Donald Byrd Street Lady
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- Released: 1997
- Originally Released: 1997
- Label: Blue Note Records
- 1.Lansana's Priestess
- 2.Miss Kane
- 3.Sister Love
- 4.Street Lady
- 5.Witch Hunt
- 6.Woman Of The World
Personnel: Donald Byrd (vocals, trumpet, fluegelhorn); Fonce Mizell (vocals, trumpet, clavinet); Fred Perren (vocals, ARP synthesizer); Larry Mizell (vocals); Roger Glenn (flute); Jerry Peters (piano, Fender Rhodes piano); David T. Walker (guitar); Chuck Rainey (electric bass); Harvey Mason (drums); King Erricson (congas); Stephanie Spruill (percussion).
Producer: Larry Mizell.
Reissue producers: Michael Cuscuna, Tom Evered.
Recorded at the Sound Factory, Hollywood, California from June 13-15, 1973.
This is part of the Blue Note Records Rare Groove series.
Composer: Larry Mizell.
Personnel: Donald Byrd (vocals, trumpet, flugelhorn); Fonce Mizell (vocals, trumpet, Clavinet); Freddie Perren (vocals, synthesizer, ARP synthesizer); Larry Mizell (vocals); David T. Walker, David T. Walkjer (guitar); Roger Glenn (flute); Jerry Peters (piano, electric piano, Fender Rhodes piano); Chuck Rainey (electric bass, bass guitar); Harvey Mason, Sr. (drums); King Errisson (congas); Stephanie Spruill (percussion).
Audio Remixers: John Mills ; Chuck Davis; John Arrias.
Recording information: Sound Factory, Hollywood, CA (06/13/1973-06/15/1973).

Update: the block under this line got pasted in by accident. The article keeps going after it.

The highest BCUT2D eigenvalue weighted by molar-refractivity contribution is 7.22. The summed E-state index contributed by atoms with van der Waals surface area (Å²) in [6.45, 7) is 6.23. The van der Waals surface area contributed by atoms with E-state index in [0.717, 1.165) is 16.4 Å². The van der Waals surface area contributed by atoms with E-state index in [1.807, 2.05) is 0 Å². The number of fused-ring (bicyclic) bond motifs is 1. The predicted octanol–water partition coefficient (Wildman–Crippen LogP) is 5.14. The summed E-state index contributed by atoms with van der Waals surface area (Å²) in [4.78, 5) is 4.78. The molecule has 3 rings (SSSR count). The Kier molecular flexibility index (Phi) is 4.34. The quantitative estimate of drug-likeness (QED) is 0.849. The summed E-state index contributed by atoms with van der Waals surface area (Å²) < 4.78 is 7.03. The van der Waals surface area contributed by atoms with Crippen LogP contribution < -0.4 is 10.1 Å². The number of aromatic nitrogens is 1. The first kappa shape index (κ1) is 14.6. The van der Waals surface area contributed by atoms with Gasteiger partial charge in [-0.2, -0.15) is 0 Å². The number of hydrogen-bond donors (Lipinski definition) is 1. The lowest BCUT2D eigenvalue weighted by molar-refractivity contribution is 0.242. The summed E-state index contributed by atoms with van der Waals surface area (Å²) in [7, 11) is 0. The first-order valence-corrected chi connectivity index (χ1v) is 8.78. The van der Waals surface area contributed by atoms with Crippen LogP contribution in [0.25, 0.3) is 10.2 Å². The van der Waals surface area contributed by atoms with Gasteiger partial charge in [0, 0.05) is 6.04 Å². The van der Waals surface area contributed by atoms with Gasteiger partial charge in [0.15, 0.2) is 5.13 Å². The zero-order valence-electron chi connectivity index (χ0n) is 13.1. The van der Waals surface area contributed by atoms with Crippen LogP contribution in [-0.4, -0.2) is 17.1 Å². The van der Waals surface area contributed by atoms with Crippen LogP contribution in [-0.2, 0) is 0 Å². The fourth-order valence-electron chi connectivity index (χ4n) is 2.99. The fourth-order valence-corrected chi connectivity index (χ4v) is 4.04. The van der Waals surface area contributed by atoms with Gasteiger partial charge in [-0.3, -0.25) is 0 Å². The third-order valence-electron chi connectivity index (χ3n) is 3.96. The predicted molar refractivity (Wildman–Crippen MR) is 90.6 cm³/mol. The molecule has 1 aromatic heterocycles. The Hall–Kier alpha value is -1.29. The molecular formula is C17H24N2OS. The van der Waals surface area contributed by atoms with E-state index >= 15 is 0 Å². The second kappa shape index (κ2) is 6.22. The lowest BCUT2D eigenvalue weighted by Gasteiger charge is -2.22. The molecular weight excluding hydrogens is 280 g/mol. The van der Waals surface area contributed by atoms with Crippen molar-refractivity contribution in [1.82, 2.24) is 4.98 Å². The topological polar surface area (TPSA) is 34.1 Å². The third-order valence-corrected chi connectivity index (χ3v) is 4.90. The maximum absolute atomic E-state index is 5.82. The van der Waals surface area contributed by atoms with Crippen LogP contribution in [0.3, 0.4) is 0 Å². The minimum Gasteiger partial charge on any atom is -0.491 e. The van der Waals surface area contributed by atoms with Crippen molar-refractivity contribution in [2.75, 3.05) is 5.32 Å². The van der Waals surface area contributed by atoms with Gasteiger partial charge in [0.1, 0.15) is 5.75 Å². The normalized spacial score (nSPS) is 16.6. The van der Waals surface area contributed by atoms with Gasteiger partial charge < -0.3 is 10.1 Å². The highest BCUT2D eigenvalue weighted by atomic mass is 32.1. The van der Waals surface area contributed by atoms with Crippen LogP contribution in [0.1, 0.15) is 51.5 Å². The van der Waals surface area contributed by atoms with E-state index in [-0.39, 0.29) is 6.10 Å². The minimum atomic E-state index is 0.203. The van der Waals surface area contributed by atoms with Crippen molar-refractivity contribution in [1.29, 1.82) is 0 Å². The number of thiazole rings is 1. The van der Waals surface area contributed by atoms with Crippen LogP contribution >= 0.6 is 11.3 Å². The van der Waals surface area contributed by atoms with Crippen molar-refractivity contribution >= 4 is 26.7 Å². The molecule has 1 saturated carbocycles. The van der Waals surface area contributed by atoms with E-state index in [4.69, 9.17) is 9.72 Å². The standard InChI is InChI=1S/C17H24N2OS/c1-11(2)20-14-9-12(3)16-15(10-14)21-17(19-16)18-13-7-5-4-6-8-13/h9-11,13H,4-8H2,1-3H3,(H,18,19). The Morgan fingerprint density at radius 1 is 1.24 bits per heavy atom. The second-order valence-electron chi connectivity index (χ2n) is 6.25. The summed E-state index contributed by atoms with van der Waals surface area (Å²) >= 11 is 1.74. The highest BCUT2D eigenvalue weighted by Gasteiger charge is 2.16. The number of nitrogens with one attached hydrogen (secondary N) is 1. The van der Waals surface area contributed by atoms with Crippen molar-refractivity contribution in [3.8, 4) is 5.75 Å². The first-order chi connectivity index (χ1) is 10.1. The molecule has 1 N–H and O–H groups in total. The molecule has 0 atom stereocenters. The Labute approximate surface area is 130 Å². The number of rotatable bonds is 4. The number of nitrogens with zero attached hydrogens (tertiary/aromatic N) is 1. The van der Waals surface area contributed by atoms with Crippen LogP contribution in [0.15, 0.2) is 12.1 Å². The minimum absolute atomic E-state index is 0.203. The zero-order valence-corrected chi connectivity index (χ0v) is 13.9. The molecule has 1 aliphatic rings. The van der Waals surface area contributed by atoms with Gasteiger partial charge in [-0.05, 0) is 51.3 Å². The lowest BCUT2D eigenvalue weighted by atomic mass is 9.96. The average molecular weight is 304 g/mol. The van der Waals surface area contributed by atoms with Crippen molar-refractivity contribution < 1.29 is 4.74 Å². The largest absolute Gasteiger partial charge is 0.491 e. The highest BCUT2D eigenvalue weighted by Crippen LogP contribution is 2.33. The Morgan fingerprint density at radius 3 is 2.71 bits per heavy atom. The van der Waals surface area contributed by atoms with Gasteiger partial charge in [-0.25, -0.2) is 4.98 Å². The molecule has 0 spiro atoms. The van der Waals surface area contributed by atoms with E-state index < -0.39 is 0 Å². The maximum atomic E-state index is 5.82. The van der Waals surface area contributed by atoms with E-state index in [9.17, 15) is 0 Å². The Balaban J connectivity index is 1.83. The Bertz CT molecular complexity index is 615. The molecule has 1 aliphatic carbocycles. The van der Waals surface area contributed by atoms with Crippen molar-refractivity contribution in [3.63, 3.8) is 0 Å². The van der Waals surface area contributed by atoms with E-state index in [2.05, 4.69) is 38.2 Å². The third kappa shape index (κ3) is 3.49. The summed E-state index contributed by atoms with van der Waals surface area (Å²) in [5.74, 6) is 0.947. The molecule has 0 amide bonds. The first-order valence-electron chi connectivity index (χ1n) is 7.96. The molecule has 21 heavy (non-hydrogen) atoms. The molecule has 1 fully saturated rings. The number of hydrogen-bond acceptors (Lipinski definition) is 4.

Photographers: Norman Seeff; Mike Salisbury.
Arranger: Larry Mizell.
Not so much a fusion album as an attempt at mainstream soul and R&B, Street Lady plays like the soundtrack to a forgotten blaxploitation film. Producer/arranger/composer Larry Mizell conceived Street Lady as a concept album to a spirited, independent prostitute, and while the hooker with a heart of gold concept is a little trite, the music uncannily evokes an urban landscape circa the early '70s. Borrowing heavily from Curtis Mayfield, Isaac Hayes, and Sly Stone, Donald Byrd and Mizell have created an album that is overflowing with wah-wah guitars, stuttering electric pianos, percolating percussion, soaring flutes, and charmingly anemic, tuneless vocals. It's certainly not jazz, or even fusion, but it isn't really funk or R&B, either -- the rhythms aren't elastic enough, and all of the six songs are simply jazzy vamps without clear hooks. But the appeal of Street Lady is how its polished neo-funk and pseudo-fusion sound uncannily like a jive movie or television soundtrack from the early '70s -- you can picture the Street Lady, decked out in polyester, cruising the streets surrounded by pimps with wide-brimmed hats and platform shoes. And while that may not be ideal for jazz purists, it's perfect for kitsch and funk fanatics. ~ Stephen Thomas Erlewine
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